Spending Christmas in Portugal is a unique experience!

For those who live in very cold countries, being able to spend Christmas under the sunshine with the warm light is a fantastic experience!

As a Portuguese citizen who has lived a few years abroad, I must say that Christmas in Portugal has come to have a very special meaning to me. I´m always looking forward to enjoying a slice of king cake – “bolo rei”, a donut, a piece of dream cake – “sonho” with a coffee as I gaze out at one of the many Christmas trees scattered around “my” city – the city of Lisbon.

Portuguese Christmas traditions

Pai Natal (Santa Claus)

This tradition is a big one for Portuguese children. Santa Claus,  known here as “Pai Natal”, pays the children a visit and of course drops of some presents. Pai Natal is always dressed in his red suit and a long white beard.

pai natal lisbon language café

Nativity scene

Christmas in Portugal is a very important time with significant symbols that are carried throughout generations. One example is the nativity scene which is a less common tradition in northern European countries. The Portuguese love to have cribs in their nativity scenes!

If you visit Portugal at this time of the year, you´ll most probably see these cribs in every city, from the north to the south of the country. Most Portuguese also decorate the inside of their homes with a nativity scene crib. Often the different parts of the crib are passed down from generation to generation.

nativity scene lisbon language café

Christmas markets

Christmas markets are not as popular in Portugal as they are in other European countries. For many years, the village of Óbidos was the site of the biggest and most important Christmas market in Portugal. However in the last decade, several towns and cities with impressive Christmas markets have appeared. In Lisbon you´ll be able to see several smaller Christmas markets and a larger market in the Marquês de Pombal region (a very central part of Lisbon).

christmas markets lisbon language café

The 24th of December

Christmas in Portugal is celebrated on the evening of December 24th around midnight, which means that Christmas Eve ends at dawn on December 25th.


Christmas Dinner – Consoada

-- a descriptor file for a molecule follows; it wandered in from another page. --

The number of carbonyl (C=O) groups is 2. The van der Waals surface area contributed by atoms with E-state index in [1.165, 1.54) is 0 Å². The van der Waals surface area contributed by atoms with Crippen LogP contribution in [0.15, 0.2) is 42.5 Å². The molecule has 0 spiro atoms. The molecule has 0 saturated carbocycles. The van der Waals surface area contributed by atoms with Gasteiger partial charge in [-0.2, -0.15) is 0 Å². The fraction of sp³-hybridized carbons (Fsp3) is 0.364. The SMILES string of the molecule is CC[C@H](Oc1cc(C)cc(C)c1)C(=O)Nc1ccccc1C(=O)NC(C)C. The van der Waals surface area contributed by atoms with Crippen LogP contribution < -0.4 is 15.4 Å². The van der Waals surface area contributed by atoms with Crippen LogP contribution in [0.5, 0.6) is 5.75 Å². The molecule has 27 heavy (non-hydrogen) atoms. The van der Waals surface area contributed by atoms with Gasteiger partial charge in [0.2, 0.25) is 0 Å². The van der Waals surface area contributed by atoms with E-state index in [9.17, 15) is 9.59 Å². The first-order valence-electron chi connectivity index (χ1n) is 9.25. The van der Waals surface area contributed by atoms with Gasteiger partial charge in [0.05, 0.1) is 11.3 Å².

Christmas dinner takes place on the evening of December 24th. Cod dishes are the most common choice of food for Christmas dinner (the Portuguese love cod!). Although goat and octopus dishes are also popular choices, especially in the north of the country.

christmas dinner lisbon

Desserts and Sweets

Sweets such as french toast –”rabanadas”, golden slices – “fatias douradas”, dreams – “sonhos”, holly sprouts – “azevias”, coscorões and “filhós” are a very important part of Christmas dinner in Portugal. Many of these sweets are fried and topped with sugar- not the healthiest but so yum nevertheless!

There are also the famous Christmas breads which are made of sweet potatoe, egg, sugar and orange peel. Apart from these typical Christmas desserts, Christmas is also famous for flan pudding, rice pudding and vermicelli.

We mustn´t forget the famous “Christmas lamprey”, a dessert made of egg yolk and shaped like a “lamprey fish”. Many people say this is a dessert for children, but in fact many adults like this strange dessert too. Two other cakes you can find during Portuguese Christmas are the King cake and the Raínha cake, “two bread-style” cakes.

The 25th of December

The day after Christmas Eve is usually a calmer day and most families indulge in a large plate of meat (like young goat) or turkey. Some families prefer to continue eating cod on Christmas day, and this dish is termed “old clothes” as it´s a dish made from the leftover cod from the night before.


What to drink during Christmas in Portugal

Port wine is a very popular drink during this time of year. Many people are unaware that there are many different types of port including: vintage, tawny, ruby,white and crusted. Port wine can be bought at supermarkets or liquor stores and prices are relatively cheap compared to prices in other European countries.

In addition to port wine, you should also consider trying the famous “Ginjinha”. Ginjinha is a drink made of cherries and has a very Christmas-y flavor. “Amarguinha” is also a typical drink to consume during the Christmas period, it´s produced from almonds and should be served with lemon and ice.

porto wine christmas lisbon language café

Weather to expect

Portugal is a small and narrow country with a very diverse climate. If your Christmas destination is in the south of Portugal (Algarve), you can expect good weather (between 10 and 18 degrees). Although it may be warmer, you could still get some rain and wind… it is December after all!

The north of the country (cities like Porto, Braga or Guimarães) are much colder than the South of Portugal. If you are after some snow then Serra da Estrela or the city of Bragança are the places to go, here you´ll likely see snow during December and January.


The end of the Christmas period…. and the beginning of the New Year!

Companies, stores and businesses shut on Christmas day and New Years day.  The Christmas season officially ends on January 6th on what´s known as Kings Day – “Dia de Reis”. However most people in Portugal will return to work on December 26th or January 2nd (after New Year’s Eve).

In various Portuguese regions, people sing songs during the New Year period (a custom known as “Janeiras”). During this celebration, people gather and stroll around the city singing and wishing a “Happy New Year” to everyone they pass by.

The holidays officially end on January 7th of every year. Christmas decorations and cribs are taken down and carefully stored for the next year.


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